This morning, my alarm woke me up with the song “Never Again” by Nickleback. I’ve heard this song lots of times and don’t really pay attention to the lyrics all that much. But this time, they did catch my attention. For example, here are the first two verses:
He’s drunk again, it’s time to fight
She must have done something wrong tonight
The living room becomes a boxing ring
It’s time to run when you see him
Clenching his hands
She’s just a woman
I hear her scream, from down the hall
Amazing she can even talk at all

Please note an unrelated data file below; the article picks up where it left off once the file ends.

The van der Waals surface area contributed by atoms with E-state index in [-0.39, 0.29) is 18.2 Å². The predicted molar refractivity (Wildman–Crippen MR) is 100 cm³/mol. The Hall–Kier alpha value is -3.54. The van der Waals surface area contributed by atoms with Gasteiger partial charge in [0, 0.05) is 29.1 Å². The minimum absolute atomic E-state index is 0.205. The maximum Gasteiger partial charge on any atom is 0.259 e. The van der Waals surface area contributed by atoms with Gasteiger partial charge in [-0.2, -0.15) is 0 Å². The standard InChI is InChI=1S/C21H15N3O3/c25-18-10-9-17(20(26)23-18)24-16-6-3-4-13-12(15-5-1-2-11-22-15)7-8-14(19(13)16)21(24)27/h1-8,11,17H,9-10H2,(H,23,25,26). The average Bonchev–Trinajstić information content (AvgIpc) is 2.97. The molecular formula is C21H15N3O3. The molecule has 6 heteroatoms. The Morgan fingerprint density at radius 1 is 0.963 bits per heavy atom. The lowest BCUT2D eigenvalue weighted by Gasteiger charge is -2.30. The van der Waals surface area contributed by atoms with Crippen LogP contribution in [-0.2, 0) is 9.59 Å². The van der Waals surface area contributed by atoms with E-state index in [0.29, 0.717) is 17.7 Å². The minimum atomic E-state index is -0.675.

She cries to me, Go back to bed
I’m terrified, That she’ll wind up dead
In his hands, She’s just a woman
After our discussion about patriarchy in class, I thought this song was a particularly well-timed example of the ideology of patriarchy. First of all, it demonstrates violence against women (or a repressive state apparati, to use the terminology from the course). Her boyfriend/husband/father/whomever is drunk and beating her up. But more insidiously, this song also demonstrates an ideological state apparati: the line “She’s just a woman” appears over and over again, implying that the woman is inferior, and helpless. While the end of the song’s story shows that she is not helpless, as she deals with the problem once and for all, this line appears six times within the song’s lyrics, and two of these instances are after she’s dealt with the man.
The full lyrics can be found here.